Natalie Fredrickson from Dalrymple Station

LDC reaches out to the Upper Broken River catchment

THE LDC project is reaching out into the Upper Broken River catchment (Eungella, Broken River, Crediton and Dalrymple Heights). More than 60 people attended a ‘meet and greet’ at Eungella Memorial Hall in May, and as a result, an action plan is being developed.

The aim of the ‘meet and greet’ was to determine how the LDC project could best help and support landholders in the Upper Broken River catchment to tackle erosion and improve land management, productivity and water quality.

A number of themes emerged and the LDC team, in conjunction with local landholders and landcare providers, and delivery partners, are now developing an action plan tailored to landholders needs.

Key themes include:

  • Apply practical solutions and approaches to help control Giant Rat’s Tail Grass and other priority invasive plants.
  • Create and maintain high quality pasture, and build and promote soil health.
  • Rehabilitate remnant rainforest destroyed by recent fires through a fire restoration project and revegetation projects.
  • Waterway restoration through management of the waterways themselves and through managing stock on water courses.
  • Implement a Neighbourhood Fire Management Plan for properties with Eucalyptus montivaga open forest communities.
  • Identify carbon farming potential on small blocks.

The LDC team is looking forward to working with the Upper Broken River catchment. Watch this space for updates.

The LDC team also acknowledges and thank Pioneer Catchment and Landcare Group and the Eungella Community Development Association for helping organise the ‘meet and greet’ at the  Eungella Memorial Hall (The Hub).

For further information contact Rodger Walker on M: 0408 828 276 or email

CATCHING UP… (from left) Ben Fredrickson (Dalrymple Station), Alex and Patricia Shoesmith and Wayne Reading (Crediton Station)

Shanara Patton from Crediton Station, nursing Fancy, Rodger Walker NQ Dry Tropics LDC (centre) and Mick Sheehy from Crediton Station.

Chatting over cake and coffee are (clockwise from front left) Ian Wright (Dalrymple Station), Shanara Patton, Clint and Mia Stonehouse and Mick Sheehy (Crediton Station), and Maz Wright (Dalrymple Station).



Reef regulations - grazing, standard conditions

  1. For land in good or fair condition (more than 50 per cent ground cover at 30 September), continue using measures to maintain land condition.
  2. For land in poor condition (less than 50 per cent ground cover at 30 September), steps must be taken to improve land condition.
  3. For land in degraded condition (less than 20 per cent ground cover at 30 September), steps must be taken to improve land condition OR prevent areas from further degrading or expanding.
  4. Keep records of measures taken and also of agricultural chemicals, fertiliser and mill mud or mill ash applied to land.
KEQ #8

KEQ #7
KEQ #6

KEQ #5

KEQ #4

The LDC project monitors four gully sites (represented in this table) with gold standard equipment and analysis, carried out by CSIRO.

Results have been compiled in a preliminary report from Bartley et al (2020), with the final report expected to be released by the end of 2020. The preliminary report shows all four sites have indicators of improvements, notably the Strathbogie and Mt Wickham sites.

KEQ #3

*The Exploring New Incentives activity area has provided an opportunity for graziers to adopt improved land management practices through a range of activities. For some of these properties, it was the first time they signed contracts for on-ground works.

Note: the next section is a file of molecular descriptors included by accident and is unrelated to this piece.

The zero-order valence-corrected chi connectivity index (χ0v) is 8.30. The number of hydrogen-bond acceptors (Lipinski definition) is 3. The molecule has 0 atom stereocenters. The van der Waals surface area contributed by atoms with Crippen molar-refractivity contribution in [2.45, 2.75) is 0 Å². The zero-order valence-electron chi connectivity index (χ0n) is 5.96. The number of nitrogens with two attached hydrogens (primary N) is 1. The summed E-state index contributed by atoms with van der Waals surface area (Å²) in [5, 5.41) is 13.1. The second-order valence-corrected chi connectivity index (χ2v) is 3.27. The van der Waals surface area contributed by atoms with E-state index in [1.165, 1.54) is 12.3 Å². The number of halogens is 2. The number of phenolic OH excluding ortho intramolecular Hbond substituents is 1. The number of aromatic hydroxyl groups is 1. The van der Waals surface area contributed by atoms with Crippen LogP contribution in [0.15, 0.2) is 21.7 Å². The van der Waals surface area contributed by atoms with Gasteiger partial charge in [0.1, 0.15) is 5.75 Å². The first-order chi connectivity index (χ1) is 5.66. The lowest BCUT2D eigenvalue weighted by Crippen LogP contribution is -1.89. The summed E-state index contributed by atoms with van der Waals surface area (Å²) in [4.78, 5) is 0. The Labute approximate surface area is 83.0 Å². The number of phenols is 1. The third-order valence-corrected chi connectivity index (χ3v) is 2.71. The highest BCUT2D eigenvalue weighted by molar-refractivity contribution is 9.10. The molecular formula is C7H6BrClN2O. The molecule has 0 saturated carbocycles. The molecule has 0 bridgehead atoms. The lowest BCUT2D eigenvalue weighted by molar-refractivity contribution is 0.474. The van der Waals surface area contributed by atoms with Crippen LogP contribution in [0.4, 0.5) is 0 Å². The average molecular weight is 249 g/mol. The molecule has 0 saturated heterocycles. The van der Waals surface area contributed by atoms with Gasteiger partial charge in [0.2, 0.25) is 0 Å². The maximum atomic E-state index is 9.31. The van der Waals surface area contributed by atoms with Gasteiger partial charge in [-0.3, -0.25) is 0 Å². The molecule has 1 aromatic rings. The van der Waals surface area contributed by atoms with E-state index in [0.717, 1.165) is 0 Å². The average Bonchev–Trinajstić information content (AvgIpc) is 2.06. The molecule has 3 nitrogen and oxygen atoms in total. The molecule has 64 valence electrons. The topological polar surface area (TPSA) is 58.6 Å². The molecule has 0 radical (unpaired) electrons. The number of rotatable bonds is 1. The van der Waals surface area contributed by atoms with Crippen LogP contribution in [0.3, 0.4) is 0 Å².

KEQ #1

Figure 1. Total fine sediment reduction by project type and erosion source. Inset shows the proportion of the total project area for each project type.

These estimates have been calculated using two methods: 

1) The pollutant reduction component of the Alluvium/Great Barrier Reef Foundation (GBRF) investment tool for hillslope and streambank erosion management projects; 

2) The Reef Trust Gully Toolbox method for gully erosion management projects. The LDC Water Quality Report 2020 (Waterhouse et al., 2020) highlights that a number of assumptions underlay these calculations, therefore these figures should be treated as the best available estimate of sediment reductions to date.

Preventing sediment from reaching the Great Barrier Reef

Each wet season sediment is washed into local waterways and out to the Great Barrier Reef (GBR). 

Most sediment is very fine, and can stay suspended for a long time and can travel great distances. Valuable topsoil is lost from production, and increased concentrations on the reef can be harmful to seagrasses and corals. 

Landholders in the BBB have completed 69 on-ground water quality practice changes, and it is estimated that these have contributed a fine sediment reduction of 6,154 tonnes per year from reaching the GBR. 

Of this, approximately half of the sediment savings are attributable to grazing land management changes on hillslopes and streambanks, and the other half as a result of gully remediation treatments across a broad range of scales, as shown in the graphs above. 

The table below also highlights the relatively small area of intervention in the gully management projects compared to the large sediment savings that these can achieve - 60 per cent of the sediment savings over only 4 per cent of the project area.

Table 1. Estimated sediment reductions (tonnes) from projects completed in the LDC Project to date.

KEQ #2

*GLMWW = Grazing Land Management Wire and Water

Published by four titlesCirculation - 8,780

Published by four titlesCirculation - 8,780

Published by four titlesCirculation - 8, 780


Published by two titlesCirculation - 4,006

Published by four titlesCirculation - 8,780





Published by one titleCirculation - 7,207




Published by two titlesCirculation - 9,965




Published in The Northern MinerCirculation - 2,041